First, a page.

Wednesday, October 19, 2011

Faith To Move Mountains

In Mark chapter 11, we find Mark's retelling of Jesus cursing a fig tree on the way to Jerusalem.  I've actually posted a little about that and how it connects to the book of Jeremiah before.  Mark, much like Matthew in his gospel, connects this story with faith.  The story ends with Jesus saying that if his disciples have enough faith, they will receive anything they ask for in prayer, including (but not limited to) mountains throwing themselves into the sea.

I really wrestle with that statement.  Growing up, this passage was always used to challenge individuals to deeper faith.  It might be fair to say "guilt" people into deeper faith.  "Have you moved mountains," the argument would go, the obvious answer to which was no, "Then you better try harder.  Your faith is weak."  But the thousands of years that have passed after Jesus said this statement, no mountains have thrown themselves into the sea. Granted, I don't see the point in praying for that to happen anyway, but are we to believe that no one has had enough faith to do it?  Is Jesus basically calling all his followers faith wimps?

Maybe some of you can help me out here.  I'm wondering if Jesus is hinting at an Old Testament parallel here, maybe somewhere in the prophets.  After all, his whole interaction with the fig tree is an Old Testament parallel.  I'm hoping that there is some reference, some connection, that if uncovered would clarify Jesus' statement.  I hope so, becaue like I said, otherwise we're left with a guilt trip for not being able to move mountains, and that just doesn't seem right.


  1. I've thought a lot about this passage before. I feel stuck with the same problem you present. Either Jesus is speaking in metaphors or no one on Earth has ever had real faith. However consider this, based on his own words Jesus would himself show a lack of faith. Remember Jesus did not have a perfect record of receiving everything he ever asked for in prayer. The cup was not taken from him.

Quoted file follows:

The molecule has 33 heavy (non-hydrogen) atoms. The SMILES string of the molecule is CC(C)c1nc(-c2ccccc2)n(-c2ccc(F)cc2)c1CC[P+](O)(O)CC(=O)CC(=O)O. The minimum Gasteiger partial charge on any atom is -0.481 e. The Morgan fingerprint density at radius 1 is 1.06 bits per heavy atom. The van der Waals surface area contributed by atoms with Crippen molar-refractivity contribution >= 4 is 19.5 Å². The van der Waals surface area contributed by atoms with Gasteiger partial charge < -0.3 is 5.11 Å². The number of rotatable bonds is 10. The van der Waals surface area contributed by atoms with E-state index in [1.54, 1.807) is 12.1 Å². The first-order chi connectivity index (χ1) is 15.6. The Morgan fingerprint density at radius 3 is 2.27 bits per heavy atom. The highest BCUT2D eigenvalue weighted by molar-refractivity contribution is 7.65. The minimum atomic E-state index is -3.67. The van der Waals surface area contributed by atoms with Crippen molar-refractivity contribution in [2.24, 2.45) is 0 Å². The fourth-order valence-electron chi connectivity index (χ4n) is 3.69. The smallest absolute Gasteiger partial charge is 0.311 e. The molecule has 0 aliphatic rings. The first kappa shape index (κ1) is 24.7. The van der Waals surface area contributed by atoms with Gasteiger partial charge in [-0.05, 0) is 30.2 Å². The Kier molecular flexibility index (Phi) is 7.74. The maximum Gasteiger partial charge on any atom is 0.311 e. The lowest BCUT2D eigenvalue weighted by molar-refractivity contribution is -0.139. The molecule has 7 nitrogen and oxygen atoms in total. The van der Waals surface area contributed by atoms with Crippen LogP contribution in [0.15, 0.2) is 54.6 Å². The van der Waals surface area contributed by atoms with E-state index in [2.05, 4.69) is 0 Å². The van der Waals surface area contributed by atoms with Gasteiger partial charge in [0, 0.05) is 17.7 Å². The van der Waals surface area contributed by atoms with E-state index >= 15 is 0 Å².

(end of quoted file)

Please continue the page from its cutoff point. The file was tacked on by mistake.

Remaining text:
Well, that doesn't seem right. Of course Jesus had real faith, HE WAS GOD. Maybe the faith that Jesus describes is one that is perfectly in tune with the will of God himself. After all, that is the only thing that was different about Jesus' prayer in the garden. He was praying for something that stood at odds to Gods will.

    So maybe we can say that someone with true faith could move a mountain with prayer, but it will only be because they are already fully aware that it is God's will that it move.

  2. Of course, now that I've said all that I realize that my presentation of the role of God's will stands at odds to my own beliefs about it. But, I guess I'll work that problem out later :P

  3. I've been wondering here lately if Jesus is making a statement about what is at the heart of the Kingdom of God. Walking into Jerusalem, and through the fig tree, basically saying that the established religion of Jerusalem as bore no fruit, I wonder if Jesus's statement about faith is an attempt to say that the temple and Torah are being replaced by trust in God. Since much of what Jesus does during his last week in Jerusalem is say, "I'm doing away with this," that makes sense to me. I'm just not sure how I can back that idea up with proof.